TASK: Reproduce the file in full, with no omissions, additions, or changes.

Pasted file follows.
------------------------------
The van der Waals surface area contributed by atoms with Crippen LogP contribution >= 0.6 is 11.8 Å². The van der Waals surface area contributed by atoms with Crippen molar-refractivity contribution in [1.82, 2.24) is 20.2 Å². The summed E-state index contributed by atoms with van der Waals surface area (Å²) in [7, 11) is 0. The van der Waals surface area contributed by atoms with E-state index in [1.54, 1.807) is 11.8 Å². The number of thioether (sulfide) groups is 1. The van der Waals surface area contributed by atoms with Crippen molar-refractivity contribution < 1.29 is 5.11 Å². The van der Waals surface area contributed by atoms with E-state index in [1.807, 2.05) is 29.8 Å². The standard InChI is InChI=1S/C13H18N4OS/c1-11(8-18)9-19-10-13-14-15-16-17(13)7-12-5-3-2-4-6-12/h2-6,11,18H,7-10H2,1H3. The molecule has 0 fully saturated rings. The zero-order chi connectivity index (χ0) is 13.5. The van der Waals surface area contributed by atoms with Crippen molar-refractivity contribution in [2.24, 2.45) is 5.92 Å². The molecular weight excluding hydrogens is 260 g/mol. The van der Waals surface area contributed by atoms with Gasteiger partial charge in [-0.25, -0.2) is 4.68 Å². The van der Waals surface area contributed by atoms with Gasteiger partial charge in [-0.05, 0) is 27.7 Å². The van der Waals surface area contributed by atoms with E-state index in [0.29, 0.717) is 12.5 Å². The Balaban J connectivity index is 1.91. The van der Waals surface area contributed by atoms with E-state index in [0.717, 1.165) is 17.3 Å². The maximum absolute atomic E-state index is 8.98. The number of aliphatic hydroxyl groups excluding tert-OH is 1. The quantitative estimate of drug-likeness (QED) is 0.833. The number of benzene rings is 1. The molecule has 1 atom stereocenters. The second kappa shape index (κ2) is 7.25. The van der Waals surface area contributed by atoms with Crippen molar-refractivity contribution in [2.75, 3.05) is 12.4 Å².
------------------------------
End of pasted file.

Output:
The van der Waals surface area contributed by atoms with Crippen LogP contribution >= 0.6 is 11.8 Å². The van der Waals surface area contributed by atoms with Crippen molar-refractivity contribution in [1.82, 2.24) is 20.2 Å². The summed E-state index contributed by atoms with van der Waals surface area (Å²) in [7, 11) is 0. The van der Waals surface area contributed by atoms with E-state index in [1.54, 1.807) is 11.8 Å². The number of thioether (sulfide) groups is 1. The van der Waals surface area contributed by atoms with Crippen molar-refractivity contribution < 1.29 is 5.11 Å². The van der Waals surface area contributed by atoms with E-state index in [1.807, 2.05) is 29.8 Å². The standard InChI is InChI=1S/C13H18N4OS/c1-11(8-18)9-19-10-13-14-15-16-17(13)7-12-5-3-2-4-6-12/h2-6,11,18H,7-10H2,1H3. The molecule has 0 fully saturated rings. The zero-order chi connectivity index (χ0) is 13.5. The van der Waals surface area contributed by atoms with Crippen molar-refractivity contribution in [2.24, 2.45) is 5.92 Å². The molecular weight excluding hydrogens is 260 g/mol. The van der Waals surface area contributed by atoms with Gasteiger partial charge in [-0.25, -0.2) is 4.68 Å². The van der Waals surface area contributed by atoms with Gasteiger partial charge in [-0.05, 0) is 27.7 Å². The van der Waals surface area contributed by atoms with E-state index in [0.29, 0.717) is 12.5 Å². The Balaban J connectivity index is 1.91. The van der Waals surface area contributed by atoms with E-state index in [0.717, 1.165) is 17.3 Å². The maximum absolute atomic E-state index is 8.98. The number of aliphatic hydroxyl groups excluding tert-OH is 1. The quantitative estimate of drug-likeness (QED) is 0.833. The number of benzene rings is 1. The molecule has 1 atom stereocenters. The second kappa shape index (κ2) is 7.25. The van der Waals surface area contributed by atoms with Crippen molar-refractivity contribution in [2.75, 3.05) is 12.4 Å².